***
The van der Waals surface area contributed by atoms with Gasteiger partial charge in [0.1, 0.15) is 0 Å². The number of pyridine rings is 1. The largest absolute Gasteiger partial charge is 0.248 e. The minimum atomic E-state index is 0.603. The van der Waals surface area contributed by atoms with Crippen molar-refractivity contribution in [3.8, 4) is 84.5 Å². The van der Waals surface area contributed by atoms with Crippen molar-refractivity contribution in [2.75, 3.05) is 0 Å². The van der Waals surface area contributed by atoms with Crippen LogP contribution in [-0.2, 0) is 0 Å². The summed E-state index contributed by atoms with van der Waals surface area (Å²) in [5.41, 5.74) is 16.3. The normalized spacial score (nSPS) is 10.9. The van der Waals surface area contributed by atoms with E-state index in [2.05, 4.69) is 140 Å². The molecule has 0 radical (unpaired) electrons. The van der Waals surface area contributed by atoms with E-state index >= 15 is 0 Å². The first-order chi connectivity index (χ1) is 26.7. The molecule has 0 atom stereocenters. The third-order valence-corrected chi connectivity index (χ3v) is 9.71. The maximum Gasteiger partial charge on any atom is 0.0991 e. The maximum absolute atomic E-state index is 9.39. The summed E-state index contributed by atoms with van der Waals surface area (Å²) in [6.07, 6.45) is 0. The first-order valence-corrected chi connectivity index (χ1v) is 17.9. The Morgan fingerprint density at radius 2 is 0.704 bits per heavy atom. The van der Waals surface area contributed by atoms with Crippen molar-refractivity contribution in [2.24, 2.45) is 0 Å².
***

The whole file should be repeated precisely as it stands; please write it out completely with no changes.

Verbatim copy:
The van der Waals surface area contributed by atoms with Gasteiger partial charge in [0.1, 0.15) is 0 Å². The number of pyridine rings is 1. The largest absolute Gasteiger partial charge is 0.248 e. The minimum atomic E-state index is 0.603. The van der Waals surface area contributed by atoms with Crippen molar-refractivity contribution in [3.8, 4) is 84.5 Å². The van der Waals surface area contributed by atoms with Crippen molar-refractivity contribution in [2.75, 3.05) is 0 Å². The van der Waals surface area contributed by atoms with Crippen LogP contribution in [-0.2, 0) is 0 Å². The summed E-state index contributed by atoms with van der Waals surface area (Å²) in [5.41, 5.74) is 16.3. The normalized spacial score (nSPS) is 10.9. The van der Waals surface area contributed by atoms with E-state index in [2.05, 4.69) is 140 Å². The molecule has 0 radical (unpaired) electrons. The van der Waals surface area contributed by atoms with E-state index >= 15 is 0 Å². The first-order chi connectivity index (χ1) is 26.7. The molecule has 0 atom stereocenters. The third-order valence-corrected chi connectivity index (χ3v) is 9.71. The maximum Gasteiger partial charge on any atom is 0.0991 e. The maximum absolute atomic E-state index is 9.39. The summed E-state index contributed by atoms with van der Waals surface area (Å²) in [6.07, 6.45) is 0. The first-order valence-corrected chi connectivity index (χ1v) is 17.9. The Morgan fingerprint density at radius 2 is 0.704 bits per heavy atom. The van der Waals surface area contributed by atoms with Crippen molar-refractivity contribution in [2.24, 2.45) is 0 Å².